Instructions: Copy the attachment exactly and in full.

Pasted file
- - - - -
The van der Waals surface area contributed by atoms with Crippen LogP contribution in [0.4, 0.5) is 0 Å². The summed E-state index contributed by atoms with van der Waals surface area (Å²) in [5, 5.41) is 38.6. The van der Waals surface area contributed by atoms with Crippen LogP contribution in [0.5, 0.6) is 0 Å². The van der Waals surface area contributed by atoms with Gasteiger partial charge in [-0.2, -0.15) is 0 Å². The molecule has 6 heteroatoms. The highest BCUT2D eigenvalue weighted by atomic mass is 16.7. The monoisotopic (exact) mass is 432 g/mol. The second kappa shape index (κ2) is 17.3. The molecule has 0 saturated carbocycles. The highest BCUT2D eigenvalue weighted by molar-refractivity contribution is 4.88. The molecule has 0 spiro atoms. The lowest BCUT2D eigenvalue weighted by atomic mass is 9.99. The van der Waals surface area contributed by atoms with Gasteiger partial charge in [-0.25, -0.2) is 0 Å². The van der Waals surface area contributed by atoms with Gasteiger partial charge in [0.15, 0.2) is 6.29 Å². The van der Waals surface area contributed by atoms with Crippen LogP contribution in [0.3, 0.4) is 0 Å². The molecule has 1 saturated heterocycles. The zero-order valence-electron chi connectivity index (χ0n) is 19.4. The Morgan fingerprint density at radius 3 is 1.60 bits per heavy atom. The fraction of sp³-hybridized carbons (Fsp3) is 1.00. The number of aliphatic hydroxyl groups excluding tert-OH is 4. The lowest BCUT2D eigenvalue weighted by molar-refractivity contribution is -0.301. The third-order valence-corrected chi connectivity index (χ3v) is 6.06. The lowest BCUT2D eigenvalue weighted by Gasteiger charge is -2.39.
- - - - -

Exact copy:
The van der Waals surface area contributed by atoms with Crippen LogP contribution in [0.4, 0.5) is 0 Å². The summed E-state index contributed by atoms with van der Waals surface area (Å²) in [5, 5.41) is 38.6. The van der Waals surface area contributed by atoms with Crippen LogP contribution in [0.5, 0.6) is 0 Å². The van der Waals surface area contributed by atoms with Gasteiger partial charge in [-0.2, -0.15) is 0 Å². The molecule has 6 heteroatoms. The highest BCUT2D eigenvalue weighted by atomic mass is 16.7. The monoisotopic (exact) mass is 432 g/mol. The second kappa shape index (κ2) is 17.3. The molecule has 0 saturated carbocycles. The highest BCUT2D eigenvalue weighted by molar-refractivity contribution is 4.88. The molecule has 0 spiro atoms. The lowest BCUT2D eigenvalue weighted by atomic mass is 9.99. The van der Waals surface area contributed by atoms with Gasteiger partial charge in [-0.25, -0.2) is 0 Å². The van der Waals surface area contributed by atoms with Gasteiger partial charge in [0.15, 0.2) is 6.29 Å². The van der Waals surface area contributed by atoms with Crippen LogP contribution in [0.3, 0.4) is 0 Å². The molecule has 1 saturated heterocycles. The zero-order valence-electron chi connectivity index (χ0n) is 19.4. The Morgan fingerprint density at radius 3 is 1.60 bits per heavy atom. The fraction of sp³-hybridized carbons (Fsp3) is 1.00. The number of aliphatic hydroxyl groups excluding tert-OH is 4. The lowest BCUT2D eigenvalue weighted by molar-refractivity contribution is -0.301. The third-order valence-corrected chi connectivity index (χ3v) is 6.06. The lowest BCUT2D eigenvalue weighted by Gasteiger charge is -2.39.